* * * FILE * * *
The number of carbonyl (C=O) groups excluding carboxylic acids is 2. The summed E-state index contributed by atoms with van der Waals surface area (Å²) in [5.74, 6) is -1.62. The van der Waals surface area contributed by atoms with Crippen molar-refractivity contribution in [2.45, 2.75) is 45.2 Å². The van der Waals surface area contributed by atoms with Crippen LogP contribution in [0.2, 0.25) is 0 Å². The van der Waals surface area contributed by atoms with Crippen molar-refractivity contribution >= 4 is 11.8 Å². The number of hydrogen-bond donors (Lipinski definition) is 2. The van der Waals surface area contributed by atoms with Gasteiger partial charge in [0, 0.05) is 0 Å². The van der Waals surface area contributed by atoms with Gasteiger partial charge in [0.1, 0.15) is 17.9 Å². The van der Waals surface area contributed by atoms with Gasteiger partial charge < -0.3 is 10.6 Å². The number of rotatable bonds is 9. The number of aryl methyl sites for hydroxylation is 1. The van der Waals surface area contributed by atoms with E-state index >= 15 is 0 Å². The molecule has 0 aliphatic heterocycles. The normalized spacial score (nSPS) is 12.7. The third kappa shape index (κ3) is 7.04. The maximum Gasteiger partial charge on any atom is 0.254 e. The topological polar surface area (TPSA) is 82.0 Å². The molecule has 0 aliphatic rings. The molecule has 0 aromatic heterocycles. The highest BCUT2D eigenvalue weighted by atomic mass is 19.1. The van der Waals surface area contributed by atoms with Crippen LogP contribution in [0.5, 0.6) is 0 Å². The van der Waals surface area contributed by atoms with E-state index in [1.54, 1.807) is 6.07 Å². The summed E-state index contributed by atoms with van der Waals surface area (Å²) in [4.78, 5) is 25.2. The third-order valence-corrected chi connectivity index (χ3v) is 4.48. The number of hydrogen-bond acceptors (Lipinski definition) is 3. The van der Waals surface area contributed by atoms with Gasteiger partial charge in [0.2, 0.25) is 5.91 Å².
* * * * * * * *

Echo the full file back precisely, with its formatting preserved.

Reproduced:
The number of carbonyl (C=O) groups excluding carboxylic acids is 2. The summed E-state index contributed by atoms with van der Waals surface area (Å²) in [5.74, 6) is -1.62. The van der Waals surface area contributed by atoms with Crippen molar-refractivity contribution in [2.45, 2.75) is 45.2 Å². The van der Waals surface area contributed by atoms with Crippen LogP contribution in [0.2, 0.25) is 0 Å². The van der Waals surface area contributed by atoms with Crippen molar-refractivity contribution >= 4 is 11.8 Å². The number of hydrogen-bond donors (Lipinski definition) is 2. The van der Waals surface area contributed by atoms with Gasteiger partial charge in [0, 0.05) is 0 Å². The van der Waals surface area contributed by atoms with Gasteiger partial charge in [0.1, 0.15) is 17.9 Å². The van der Waals surface area contributed by atoms with Gasteiger partial charge < -0.3 is 10.6 Å². The number of rotatable bonds is 9. The number of aryl methyl sites for hydroxylation is 1. The van der Waals surface area contributed by atoms with E-state index >= 15 is 0 Å². The molecule has 0 aliphatic heterocycles. The normalized spacial score (nSPS) is 12.7. The third kappa shape index (κ3) is 7.04. The maximum Gasteiger partial charge on any atom is 0.254 e. The topological polar surface area (TPSA) is 82.0 Å². The molecule has 0 aliphatic rings. The molecule has 0 aromatic heterocycles. The highest BCUT2D eigenvalue weighted by atomic mass is 19.1. The van der Waals surface area contributed by atoms with Crippen LogP contribution in [0.5, 0.6) is 0 Å². The van der Waals surface area contributed by atoms with E-state index in [1.54, 1.807) is 6.07 Å². The summed E-state index contributed by atoms with van der Waals surface area (Å²) in [4.78, 5) is 25.2. The third-order valence-corrected chi connectivity index (χ3v) is 4.48. The number of hydrogen-bond acceptors (Lipinski definition) is 3. The van der Waals surface area contributed by atoms with Gasteiger partial charge in [0.2, 0.25) is 5.91 Å².